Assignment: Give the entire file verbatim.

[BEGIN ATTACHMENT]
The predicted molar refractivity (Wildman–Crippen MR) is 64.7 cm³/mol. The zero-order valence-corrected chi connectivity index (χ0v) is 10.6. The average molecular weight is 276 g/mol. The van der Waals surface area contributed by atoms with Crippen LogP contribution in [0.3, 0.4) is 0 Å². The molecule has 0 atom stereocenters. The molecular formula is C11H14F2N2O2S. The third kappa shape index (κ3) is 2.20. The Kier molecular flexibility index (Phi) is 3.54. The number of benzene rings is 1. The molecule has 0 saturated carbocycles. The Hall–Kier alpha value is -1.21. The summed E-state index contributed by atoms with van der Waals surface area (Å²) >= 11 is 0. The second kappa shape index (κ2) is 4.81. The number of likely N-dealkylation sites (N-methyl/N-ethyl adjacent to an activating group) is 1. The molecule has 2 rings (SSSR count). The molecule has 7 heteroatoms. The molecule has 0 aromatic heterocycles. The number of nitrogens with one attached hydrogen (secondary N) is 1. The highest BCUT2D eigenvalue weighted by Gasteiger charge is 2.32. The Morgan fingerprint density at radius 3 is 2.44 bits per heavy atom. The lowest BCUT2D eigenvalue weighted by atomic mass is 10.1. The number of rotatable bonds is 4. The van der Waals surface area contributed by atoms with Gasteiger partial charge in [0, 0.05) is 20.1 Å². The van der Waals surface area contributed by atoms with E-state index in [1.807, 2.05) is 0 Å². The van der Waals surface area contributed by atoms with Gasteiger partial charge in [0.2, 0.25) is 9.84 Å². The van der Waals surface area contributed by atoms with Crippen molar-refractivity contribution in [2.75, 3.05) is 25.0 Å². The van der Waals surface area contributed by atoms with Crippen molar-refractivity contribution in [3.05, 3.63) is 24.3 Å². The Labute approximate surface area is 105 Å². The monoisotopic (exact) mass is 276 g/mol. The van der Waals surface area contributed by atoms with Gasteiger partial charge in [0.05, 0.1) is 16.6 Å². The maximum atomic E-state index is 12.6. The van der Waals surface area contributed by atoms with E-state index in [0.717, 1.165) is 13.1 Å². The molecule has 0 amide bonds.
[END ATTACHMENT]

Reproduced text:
The predicted molar refractivity (Wildman–Crippen MR) is 64.7 cm³/mol. The zero-order valence-corrected chi connectivity index (χ0v) is 10.6. The average molecular weight is 276 g/mol. The van der Waals surface area contributed by atoms with Crippen LogP contribution in [0.3, 0.4) is 0 Å². The molecule has 0 atom stereocenters. The molecular formula is C11H14F2N2O2S. The third kappa shape index (κ3) is 2.20. The Kier molecular flexibility index (Phi) is 3.54. The number of benzene rings is 1. The molecule has 0 saturated carbocycles. The Hall–Kier alpha value is -1.21. The summed E-state index contributed by atoms with van der Waals surface area (Å²) >= 11 is 0. The second kappa shape index (κ2) is 4.81. The number of likely N-dealkylation sites (N-methyl/N-ethyl adjacent to an activating group) is 1. The molecule has 2 rings (SSSR count). The molecule has 7 heteroatoms. The molecule has 0 aromatic heterocycles. The number of nitrogens with one attached hydrogen (secondary N) is 1. The highest BCUT2D eigenvalue weighted by Gasteiger charge is 2.32. The Morgan fingerprint density at radius 3 is 2.44 bits per heavy atom. The lowest BCUT2D eigenvalue weighted by atomic mass is 10.1. The number of rotatable bonds is 4. The van der Waals surface area contributed by atoms with Gasteiger partial charge in [0, 0.05) is 20.1 Å². The van der Waals surface area contributed by atoms with E-state index in [1.807, 2.05) is 0 Å². The van der Waals surface area contributed by atoms with Gasteiger partial charge in [0.2, 0.25) is 9.84 Å². The van der Waals surface area contributed by atoms with Crippen molar-refractivity contribution in [2.75, 3.05) is 25.0 Å². The van der Waals surface area contributed by atoms with Crippen molar-refractivity contribution in [3.05, 3.63) is 24.3 Å². The Labute approximate surface area is 105 Å². The monoisotopic (exact) mass is 276 g/mol. The van der Waals surface area contributed by atoms with Gasteiger partial charge in [0.05, 0.1) is 16.6 Å². The maximum atomic E-state index is 12.6. The van der Waals surface area contributed by atoms with E-state index in [0.717, 1.165) is 13.1 Å². The molecule has 0 amide bonds.